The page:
The Sabertooth double-hull can roam freely for up to 40 miles, is depth-rated to 3,000 meters and has 360-degree orientation.
Benefits to asset integrity and environmental monitoring of oil and gas installations will come from a project developed by Eni Norge and Tecnomare called Clean Sea (continuous long-term environmental and asset integrity monitoring at sea).
The Clean Sea team has found answers to key issues, like the early warning of spills and leakages, with technological solutions using a Sabertooth hybrid AUV/ROV from Saab Seaeye.
Initially, Clean Sea sought to overcome the current shortcomings of environmental monitoring and inspection of oil and gas infrastructures. Usually such work is restricted to an annual undertaking and typically involves supply vessels and various underwater systems.
They recognized that the industry is moving into more challenging development areas – possibly in remote, hostile or environmentally sensitive places – where conventional methods may be unsafe or unsustainable. Finding that no specific underwater vehicle existed for the tasks of asset integrity and environmental monitoring, the Clean Sea team identified the Saab Seaeye Sabertooth as the most suitable platform for the development of this concept.
The Sabertooth vehicle blends proven defense and commercial technologies into a single resource that combines the autonomous roving characteristics of an AUV with the work performance of an ROV.
The resulting autonomous vehicle can accept interchangeable modules and has the 360-degree capability and hovering characteristics necessary to operate in the proximity of structures while undertaking inspection and monitoring tasks.
Fitting the concept of interchangeable modules that the Clean Sea team called E-PODs is made possible through the open interface architecture of the Sabertooth. Each E-POD module is dedicated to a particular task that can include automatic water sampling, hydrocarbon leakage detection, chemical analysis, visual inspection and acoustic surveying.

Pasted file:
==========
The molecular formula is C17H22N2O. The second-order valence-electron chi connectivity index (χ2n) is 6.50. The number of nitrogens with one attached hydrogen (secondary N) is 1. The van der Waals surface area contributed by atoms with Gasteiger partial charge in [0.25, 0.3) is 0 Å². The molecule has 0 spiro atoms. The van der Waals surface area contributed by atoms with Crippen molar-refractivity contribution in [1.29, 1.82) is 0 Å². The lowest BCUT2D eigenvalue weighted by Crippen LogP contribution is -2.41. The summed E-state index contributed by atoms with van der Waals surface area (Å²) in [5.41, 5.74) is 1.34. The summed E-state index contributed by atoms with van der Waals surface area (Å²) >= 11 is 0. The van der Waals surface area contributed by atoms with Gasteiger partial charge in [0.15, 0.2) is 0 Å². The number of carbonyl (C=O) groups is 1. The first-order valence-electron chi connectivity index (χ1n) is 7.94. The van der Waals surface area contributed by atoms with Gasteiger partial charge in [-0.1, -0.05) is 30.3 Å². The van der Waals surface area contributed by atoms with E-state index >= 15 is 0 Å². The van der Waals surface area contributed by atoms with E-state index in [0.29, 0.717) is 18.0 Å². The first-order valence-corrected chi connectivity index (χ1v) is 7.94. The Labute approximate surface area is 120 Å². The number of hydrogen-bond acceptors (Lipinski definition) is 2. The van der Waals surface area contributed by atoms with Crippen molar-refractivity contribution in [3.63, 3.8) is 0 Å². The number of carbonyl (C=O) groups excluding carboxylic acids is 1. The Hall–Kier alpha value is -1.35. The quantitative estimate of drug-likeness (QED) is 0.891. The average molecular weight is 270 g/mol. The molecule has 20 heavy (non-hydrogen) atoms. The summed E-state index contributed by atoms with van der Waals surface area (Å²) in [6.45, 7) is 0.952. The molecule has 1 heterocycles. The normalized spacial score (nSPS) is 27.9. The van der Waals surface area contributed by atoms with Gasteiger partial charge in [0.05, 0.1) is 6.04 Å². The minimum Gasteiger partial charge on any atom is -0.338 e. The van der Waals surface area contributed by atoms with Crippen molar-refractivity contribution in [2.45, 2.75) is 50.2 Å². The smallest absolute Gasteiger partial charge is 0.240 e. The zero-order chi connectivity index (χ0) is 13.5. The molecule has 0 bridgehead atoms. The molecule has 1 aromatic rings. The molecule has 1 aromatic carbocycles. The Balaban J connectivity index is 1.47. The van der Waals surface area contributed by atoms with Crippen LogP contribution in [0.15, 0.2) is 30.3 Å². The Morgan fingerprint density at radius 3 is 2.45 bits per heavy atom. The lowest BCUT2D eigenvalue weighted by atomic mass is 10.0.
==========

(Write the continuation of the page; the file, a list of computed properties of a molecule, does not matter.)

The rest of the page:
The advantage of a modular concept is that a selection of E-PODs can be readied for environmental monitoring during all phases of field development. Typically this would include: baseline monitoring before activity takes place; environmental impact monitoring during exploration and production; post-incident monitoring to record effects and environmental recovery; general spill and hydrocarbon leakage detection; along with visual inspection of structures, manifolds and associated equipment.
In developing their concept, the Clean Sea team has taken full advantage of the Sabertooth’s technology architecture.
For example, the vehicle’s system of reactive control will modify a pre-programmed mission in real time so that when a leak is detected it can autonomously locate the leak by subsequent analysis of gas measurements and move toward the leak source and film it.
Standard environmental sensors can be fitted to include temperature, conductivity, dissolved oxygen, fluorescence for chlorophyll and organic matter, turbidity, dissolved methane, PAH, pH and ORP.
In the future, the Clean Sea team see the potential for locating E-Pods on the seabed alongside the Sabertooth at its remote underwater docking station, where it will remain for a year ready to be deployed as needed. This will give access to locations normally inaccessible due to ice or exceptionally harsh weather and offer safer monitoring in regions prone to insecurity.
The hovering characteristic of the Sabertooth makes it possible to operate from docking stations where data can be exchanged, either on wireless flyby, or direct docking, and where batteries can also be re-charged and interchangeable instrument modules attached remotely for various missions.
Having demonstrated the potential of Clean Sea technology during field tests on environmental monitoring, the team plans a second phase of field tests to demonstrate the more complex functionalities of asset integrity tasks.